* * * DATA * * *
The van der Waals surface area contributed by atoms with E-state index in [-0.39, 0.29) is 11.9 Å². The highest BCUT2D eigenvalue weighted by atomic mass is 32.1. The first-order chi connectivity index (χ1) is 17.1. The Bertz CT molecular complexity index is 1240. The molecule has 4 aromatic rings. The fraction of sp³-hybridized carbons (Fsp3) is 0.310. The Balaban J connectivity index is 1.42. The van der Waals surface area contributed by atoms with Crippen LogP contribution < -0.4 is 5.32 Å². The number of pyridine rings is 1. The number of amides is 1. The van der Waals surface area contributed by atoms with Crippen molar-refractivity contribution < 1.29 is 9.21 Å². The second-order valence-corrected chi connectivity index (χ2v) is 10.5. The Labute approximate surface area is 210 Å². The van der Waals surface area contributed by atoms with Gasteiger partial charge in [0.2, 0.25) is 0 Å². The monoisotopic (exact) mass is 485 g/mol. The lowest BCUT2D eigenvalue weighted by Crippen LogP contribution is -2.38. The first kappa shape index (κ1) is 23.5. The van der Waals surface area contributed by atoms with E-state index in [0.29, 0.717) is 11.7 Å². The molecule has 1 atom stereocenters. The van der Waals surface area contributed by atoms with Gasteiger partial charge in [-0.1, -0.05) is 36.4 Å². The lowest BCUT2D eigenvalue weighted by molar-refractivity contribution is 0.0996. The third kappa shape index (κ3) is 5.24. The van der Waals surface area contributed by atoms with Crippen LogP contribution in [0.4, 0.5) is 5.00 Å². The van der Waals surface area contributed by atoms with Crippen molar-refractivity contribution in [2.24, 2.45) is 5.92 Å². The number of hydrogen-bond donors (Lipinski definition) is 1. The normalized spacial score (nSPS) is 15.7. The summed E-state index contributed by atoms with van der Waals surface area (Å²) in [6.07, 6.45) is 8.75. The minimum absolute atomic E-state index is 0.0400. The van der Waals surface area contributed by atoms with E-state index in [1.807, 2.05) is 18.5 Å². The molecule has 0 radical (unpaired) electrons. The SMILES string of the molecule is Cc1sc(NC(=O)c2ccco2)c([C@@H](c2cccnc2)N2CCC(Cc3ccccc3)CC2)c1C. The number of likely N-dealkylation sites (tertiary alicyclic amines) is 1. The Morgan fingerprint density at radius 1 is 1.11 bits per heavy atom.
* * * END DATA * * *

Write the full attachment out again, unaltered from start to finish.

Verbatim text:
The van der Waals surface area contributed by atoms with E-state index in [-0.39, 0.29) is 11.9 Å². The highest BCUT2D eigenvalue weighted by atomic mass is 32.1. The first-order chi connectivity index (χ1) is 17.1. The Bertz CT molecular complexity index is 1240. The molecule has 4 aromatic rings. The fraction of sp³-hybridized carbons (Fsp3) is 0.310. The Balaban J connectivity index is 1.42. The van der Waals surface area contributed by atoms with Crippen LogP contribution < -0.4 is 5.32 Å². The number of pyridine rings is 1. The number of amides is 1. The van der Waals surface area contributed by atoms with Crippen molar-refractivity contribution < 1.29 is 9.21 Å². The second-order valence-corrected chi connectivity index (χ2v) is 10.5. The Labute approximate surface area is 210 Å². The van der Waals surface area contributed by atoms with Gasteiger partial charge in [0.2, 0.25) is 0 Å². The monoisotopic (exact) mass is 485 g/mol. The lowest BCUT2D eigenvalue weighted by Crippen LogP contribution is -2.38. The first kappa shape index (κ1) is 23.5. The van der Waals surface area contributed by atoms with E-state index in [0.29, 0.717) is 11.7 Å². The molecule has 1 atom stereocenters. The van der Waals surface area contributed by atoms with Gasteiger partial charge in [-0.1, -0.05) is 36.4 Å². The lowest BCUT2D eigenvalue weighted by molar-refractivity contribution is 0.0996. The third kappa shape index (κ3) is 5.24. The van der Waals surface area contributed by atoms with Crippen LogP contribution in [0.4, 0.5) is 5.00 Å². The van der Waals surface area contributed by atoms with Crippen molar-refractivity contribution in [2.24, 2.45) is 5.92 Å². The number of hydrogen-bond donors (Lipinski definition) is 1. The normalized spacial score (nSPS) is 15.7. The summed E-state index contributed by atoms with van der Waals surface area (Å²) in [6.07, 6.45) is 8.75. The minimum absolute atomic E-state index is 0.0400. The van der Waals surface area contributed by atoms with E-state index in [1.807, 2.05) is 18.5 Å². The molecule has 0 radical (unpaired) electrons. The SMILES string of the molecule is Cc1sc(NC(=O)c2ccco2)c([C@@H](c2cccnc2)N2CCC(Cc3ccccc3)CC2)c1C. The number of likely N-dealkylation sites (tertiary alicyclic amines) is 1. The Morgan fingerprint density at radius 1 is 1.11 bits per heavy atom.